When The Beatles first hit mainstream success exactly sixty years ago, the Liverpool legends’ brand of rock and roll swept through the music industry and the world. The Fab Four’s tight-knit guitars and catchy songs catapulted them to the top of the charts, and before long they had a number of competitors in the industry who were looking to take them on. Their biggest and best-known rivals were The Rolling Stones, who were also looking to make their own mark on the music industry. The London lads had a bone to pick with the northerners who were beating them at every turn.
Often The Rolling Stones looked upon The Beatles as their friendly rivals on the charts – and vice versa. John Lennon famously called Jagger a “joke” while referring to his outrageous on-stage dancing. He said Jagger was simply “jealous” of the band’s success.
He explained in 1970: “He’s obviously so upset by how big the Beatles are compared with him; he never got over it. Now he’s in his old age, and he is beginning to knock us, you know, and he keeps knocking. I resent it because even his second f*****g record we wrote it for him.”
In 1987 Jagger said it was a “good idea” for The Beatles to split in 1970. He said: “It’s ridiculous. No one should care if The Rolling Stones have broken up, should they? I mean, when The Beatles broke up I couldn’t give a s**t. [I] thought it was a very good idea.”
Everything changed for the Stones’ singer, Mick Jagger, this week in 1962, on October 5, when The Beatles released their second-ever single: Love Me Do.
Jagger recalled being stunned by the band’s song when he inducted them into the Rock & Roll Hall of Fame in 1988, and eventually, he simply could not believe how talented they were.
“We were doin’ Chuck Berry songs and blues and things,” Jagger told the Rock & Roll Hall of Fame audience. “And we thought that we were totally unique animals. And then we heard there was a group from Liverpool, and they had long hair and scruffy clothes.”
He then alluded to being powerfully envious of the band’s success. He continued: “They had a record contract. And they had a record on the charts, with a bluesy harmonica on it, called Love Me Do. When I heard the combination of all these things, I was almost sick.”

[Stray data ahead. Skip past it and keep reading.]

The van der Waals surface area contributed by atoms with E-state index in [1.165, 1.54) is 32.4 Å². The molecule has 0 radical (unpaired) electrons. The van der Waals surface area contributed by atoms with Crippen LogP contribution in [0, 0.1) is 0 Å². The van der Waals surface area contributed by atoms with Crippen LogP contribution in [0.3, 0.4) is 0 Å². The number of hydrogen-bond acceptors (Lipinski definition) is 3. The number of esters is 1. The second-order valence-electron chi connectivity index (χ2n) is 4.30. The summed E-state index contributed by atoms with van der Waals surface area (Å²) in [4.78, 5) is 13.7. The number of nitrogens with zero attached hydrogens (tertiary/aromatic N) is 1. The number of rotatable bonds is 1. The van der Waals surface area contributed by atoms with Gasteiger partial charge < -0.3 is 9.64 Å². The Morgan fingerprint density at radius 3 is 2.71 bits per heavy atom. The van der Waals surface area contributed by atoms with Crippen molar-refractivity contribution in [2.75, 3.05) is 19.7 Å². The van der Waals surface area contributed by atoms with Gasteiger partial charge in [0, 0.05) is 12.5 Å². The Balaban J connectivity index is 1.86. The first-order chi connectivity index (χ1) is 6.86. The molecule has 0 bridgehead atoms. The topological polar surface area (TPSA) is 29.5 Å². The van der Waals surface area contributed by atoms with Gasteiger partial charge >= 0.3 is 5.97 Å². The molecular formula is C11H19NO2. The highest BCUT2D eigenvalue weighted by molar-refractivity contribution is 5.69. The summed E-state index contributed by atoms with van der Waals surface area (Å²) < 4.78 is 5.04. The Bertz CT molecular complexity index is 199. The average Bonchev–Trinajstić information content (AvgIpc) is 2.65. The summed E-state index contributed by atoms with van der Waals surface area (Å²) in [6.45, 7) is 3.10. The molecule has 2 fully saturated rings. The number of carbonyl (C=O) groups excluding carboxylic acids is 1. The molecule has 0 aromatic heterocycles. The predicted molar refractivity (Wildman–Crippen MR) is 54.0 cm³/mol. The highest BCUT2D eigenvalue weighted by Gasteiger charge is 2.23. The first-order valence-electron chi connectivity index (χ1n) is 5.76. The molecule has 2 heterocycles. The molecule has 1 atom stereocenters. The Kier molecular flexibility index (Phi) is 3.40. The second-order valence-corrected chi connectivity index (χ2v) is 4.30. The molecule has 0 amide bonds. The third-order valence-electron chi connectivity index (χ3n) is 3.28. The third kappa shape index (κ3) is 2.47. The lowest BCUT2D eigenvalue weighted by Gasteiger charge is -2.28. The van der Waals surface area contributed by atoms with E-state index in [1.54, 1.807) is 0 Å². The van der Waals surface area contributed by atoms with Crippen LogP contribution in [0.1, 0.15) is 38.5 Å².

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It’s no wonder Jagger was so jealous, considering the niche rock band managed to reach number four in the British Singles Charts. Meanwhile, around the world, it hit number one in New Zealand, Australia and America.
What’s more, the bands made some scathing comments about one another in the press throughout the years.
Back in the 1960s, however, The Rolling Stones and The Beatles kickstarted a friendship that continued to last decades – and has been mutually beneficial for the artists ever since.
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In fact, The Beatles started giving away song content to help the Stones out. Eventually, one of the songs gifted to Jagger catapulted his band into stardom.
The Beatles’ primary songwriters Paul McCartney and Lennon wrote I Wanna Be Your Man for The Rolling Stones a year later in 1963. The song was the band’s first-ever top-20 hit in the UK, reaching number 12. It has become known as the Stones’ first breakout hit of their career.
Years later, Jagger recalled the moment he was gifted the song. He said: “We knew [The Beatles] by then and we were rehearsing and Andrew brought Paul and John down to the rehearsal. They said they had this tune, they were really hustlers then. I mean, the way they used to hustle tunes was great.”
79-year-old Jagger recalled Lennon and McCartney saying: “Hey Mick, we’ve got this great song for you.”
“So they played it,” he said. “And we thought it sounded pretty commercial – which is what we were looking for – so we did it like Elmore James or something.”
The singer noted how the song was “pretty freaky” because “nobody really produced it”. He continued: “It was completely crackers. But it was a hit and sounded great onstage.”